I take a pregnancy test. This one, out of the hundreds I've taken, has two lines. I rush out to Target and buy this package of bibs, which I've been eying since we started on this journey. I take out the "I love Daddy" bib and put it in a box along with a photo of the pregnancy test. I wrap the box in generic colored paper and swing by the liquor store to get Joey a six-pack of his favorite kind of beer. He's surprised to see me awake when he gets home from work a little after midnight. He opens the box and discovers our good news. We're pregnant! We're going to be parents.

Then, I'm standing in front of our families telling them the good news. We're pregnant! We finally did it. I cry. My mom cries. Everyone hugs us and congratulates us. They know how long it’s taken us to get here, and they couldn’t be happier.

Then, we're in the OB's office. We're getting ready to hear the baby's heartbeat for the first time. Joey is holding my hand and rubbing my belly. We hear the heart. It sounds so beautiful. We also get to see our baby for the first time. He or she is already the cutest baby on Earth, in our eyes. We get several ultrasound images and a recording of the heartbeat and listen to the recording the entire drive home.

Then, we tell our friends. They are so thrilled for us! It doesn't get old saying, "We're pregnant!" over and over again. It never will.

Then, we find out the sex of the baby. It's a boy (or) girl! We can finally go crazy at Target and Babies R' Us picking out nursery colors, cute clothes, and registering for everything we need to make Baby Boy (or) Girl the most spoiled baby ever.

Then, my family and friends throw us a baby shower. I wear a cute maternity dress and get to ooh and ahh over blankets, tiny shoes and socks, pacifiers, and stuffed animals. I'm the happiest girl in the world, because in just a short number of weeks, I'm going to be a mom.

Then, my water breaks. This is it. It's happening, and our baby boy (or) girl is about to arrive. It's nighttime and Joey rushes home from work to take me to the hospital. My mom and Joey's parents meet us there and we wait for the little one's arrival. When it's finally time, I feel like I did when I first found out I was going to become a mom: overjoyed and overwhelmed. I cry. Joey cries. We hold our baby for the very first time, and we realize that there is no better feeling in the whole world.

And then, I wake up.

Because it's just a dream. Or maybe, it’s a nightmare.

Thursday, October 8, 2009

where's my money tree?

I drive far to work. Very far. I'm in the car for about three hours each day--130 miles round-trip. So imagine my reaction when I pull into work last Friday and my check engine light comes on. My first thought: Am I going to make it home this afternoon? I took my car to AutoZone and they ran a diagnostic which came back with four possible causes for the light coming on. None of them were a huge concern, so they turned off the light for me and I was on my way. Joey and I spent Saturday cleaning the mass air-flow sensor in my engine, what we thought was the source of the issue, and the light never came back on.

On my way home from work on Tuesday, the light came back on. Obviously, the MAF sensor was not the issue. So we decided I would drive the Jeep (brand new and completely reliable) this week while Joey arranged for a mechanic to take a closer look.

The first mechanic Joey took it to this morning also did a diagnostic, but never opened the hood to look at the engine. He just said, "Oh, it's probably an oxygen sensor. No big deal. I'll just turn off the light for you and you can come back and get it replaced whenever." Since we had already planned on spending a little bit of money, Joey decided to take it to this guy he knows at the local Toyota dealership because we knew we needed a transmission flush soon.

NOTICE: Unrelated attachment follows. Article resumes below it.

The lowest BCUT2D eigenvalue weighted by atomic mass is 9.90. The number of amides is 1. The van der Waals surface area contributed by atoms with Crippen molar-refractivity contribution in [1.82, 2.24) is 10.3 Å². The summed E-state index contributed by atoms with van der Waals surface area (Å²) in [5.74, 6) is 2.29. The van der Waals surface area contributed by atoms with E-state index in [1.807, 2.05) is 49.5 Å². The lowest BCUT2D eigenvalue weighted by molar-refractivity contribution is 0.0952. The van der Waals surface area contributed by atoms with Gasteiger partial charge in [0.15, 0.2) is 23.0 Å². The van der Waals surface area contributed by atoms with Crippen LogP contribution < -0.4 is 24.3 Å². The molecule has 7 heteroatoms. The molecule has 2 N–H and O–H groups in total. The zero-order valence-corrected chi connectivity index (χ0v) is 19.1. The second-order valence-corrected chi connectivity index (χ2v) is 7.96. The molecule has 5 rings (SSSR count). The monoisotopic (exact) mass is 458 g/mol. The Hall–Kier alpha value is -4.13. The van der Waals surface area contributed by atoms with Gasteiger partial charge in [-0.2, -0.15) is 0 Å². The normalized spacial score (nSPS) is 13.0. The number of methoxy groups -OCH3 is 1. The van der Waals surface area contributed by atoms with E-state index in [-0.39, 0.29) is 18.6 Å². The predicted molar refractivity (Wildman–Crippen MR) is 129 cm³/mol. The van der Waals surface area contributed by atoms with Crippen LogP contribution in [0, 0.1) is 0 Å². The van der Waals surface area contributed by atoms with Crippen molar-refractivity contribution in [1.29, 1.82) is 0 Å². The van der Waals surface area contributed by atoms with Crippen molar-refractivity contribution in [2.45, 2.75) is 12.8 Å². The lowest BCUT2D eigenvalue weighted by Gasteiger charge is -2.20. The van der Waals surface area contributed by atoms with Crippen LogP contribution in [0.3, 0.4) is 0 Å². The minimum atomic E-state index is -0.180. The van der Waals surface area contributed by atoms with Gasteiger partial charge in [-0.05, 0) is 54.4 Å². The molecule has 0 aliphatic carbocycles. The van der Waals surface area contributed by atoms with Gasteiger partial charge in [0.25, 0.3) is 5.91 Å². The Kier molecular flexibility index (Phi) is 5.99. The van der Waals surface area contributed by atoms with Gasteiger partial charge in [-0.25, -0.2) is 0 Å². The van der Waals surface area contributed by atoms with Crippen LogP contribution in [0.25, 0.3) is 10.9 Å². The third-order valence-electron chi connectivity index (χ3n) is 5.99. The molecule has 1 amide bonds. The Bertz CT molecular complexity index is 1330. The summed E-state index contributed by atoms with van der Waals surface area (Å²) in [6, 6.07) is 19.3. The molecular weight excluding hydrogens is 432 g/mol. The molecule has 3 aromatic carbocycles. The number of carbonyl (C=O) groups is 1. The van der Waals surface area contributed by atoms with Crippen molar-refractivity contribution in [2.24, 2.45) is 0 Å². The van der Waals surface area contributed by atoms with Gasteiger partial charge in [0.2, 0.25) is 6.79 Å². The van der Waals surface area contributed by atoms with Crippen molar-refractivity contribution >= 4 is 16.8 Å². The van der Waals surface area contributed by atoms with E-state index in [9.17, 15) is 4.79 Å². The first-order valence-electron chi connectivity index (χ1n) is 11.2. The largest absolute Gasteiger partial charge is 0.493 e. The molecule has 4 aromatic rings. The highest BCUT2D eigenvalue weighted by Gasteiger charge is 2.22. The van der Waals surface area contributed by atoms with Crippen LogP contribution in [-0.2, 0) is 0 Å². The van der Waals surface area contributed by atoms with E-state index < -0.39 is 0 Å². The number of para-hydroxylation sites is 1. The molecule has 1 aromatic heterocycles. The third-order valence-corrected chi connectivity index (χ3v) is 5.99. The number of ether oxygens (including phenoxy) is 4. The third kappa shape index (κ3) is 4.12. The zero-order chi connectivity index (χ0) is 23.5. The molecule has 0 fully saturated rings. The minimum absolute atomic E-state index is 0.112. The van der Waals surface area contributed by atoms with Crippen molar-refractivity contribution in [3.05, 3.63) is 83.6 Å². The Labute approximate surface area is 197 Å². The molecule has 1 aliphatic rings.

Uh, yeah. $527 later, we still don't have an answer for the check engine light issue. BUT my transmission fluid is no longer BLACK and there's no chance I'll break down on the middle of I-95 anytime soon. Apparently the other mechanic missed the belt that was cracking and the timing chain that was "off"--two things that would have left me stranded on the highway with no warning.

We need all of these problems like I need a kick in the face. I realize we needed to fix these things, but this is just $527 less we don't have in our baby-making fund. NOT our baby-savings fund, our baby-making fund. How do you cope with having to pay to make a baby? It's just not fair. Other couples get to save for their perfect nursery and their fashionable baby clothes. We don't even get to think about that yet.

Fuck infertility.

Wednesday, October 7, 2009

99 problems (but a baby ain't one)

So I figured I should write a blog post today since today is October 7 and I have written six blogs so far since the month began (although it works out to one per day, I actually skipped October 4 and wrote two on another day). Part of me thinks I want to keep up this one post per day thing. The other part of me doesn't want to commit to the effort, try and think of new topics each day, or just doesn't think people care about what I'm doing that much to want to read a blog a day.

Regardless, here's my thought for today:

It started either yesterday or the day before. I was getting a pop-up ad when I logged into the TTCYFC board I frequent. Keep in mind that this board is for people trying to get pregnant, and a large percentage of us have been diagnosed with infertility. Today, I decided to say something about it. The ad is a picture of a mother holding a [freaking adorable] little baby. In big fat letters at the top it says:

Keep track of your pregnancy!

I tried to be nice when I pointed it out, but I think my post came across a little like a bitchy, bitter infertile. (Um, but I am one of those. Right?) It didn't make me cry, or make me angry. It just annoyed me, kind of like the coupons I always get on my receipts when I shop at Target. They are always, without fail, coupons for baby formula. As if it isn't a slap in the face enough to walk past aisles and aisles of beautiful, tiny pink and blue merchandise.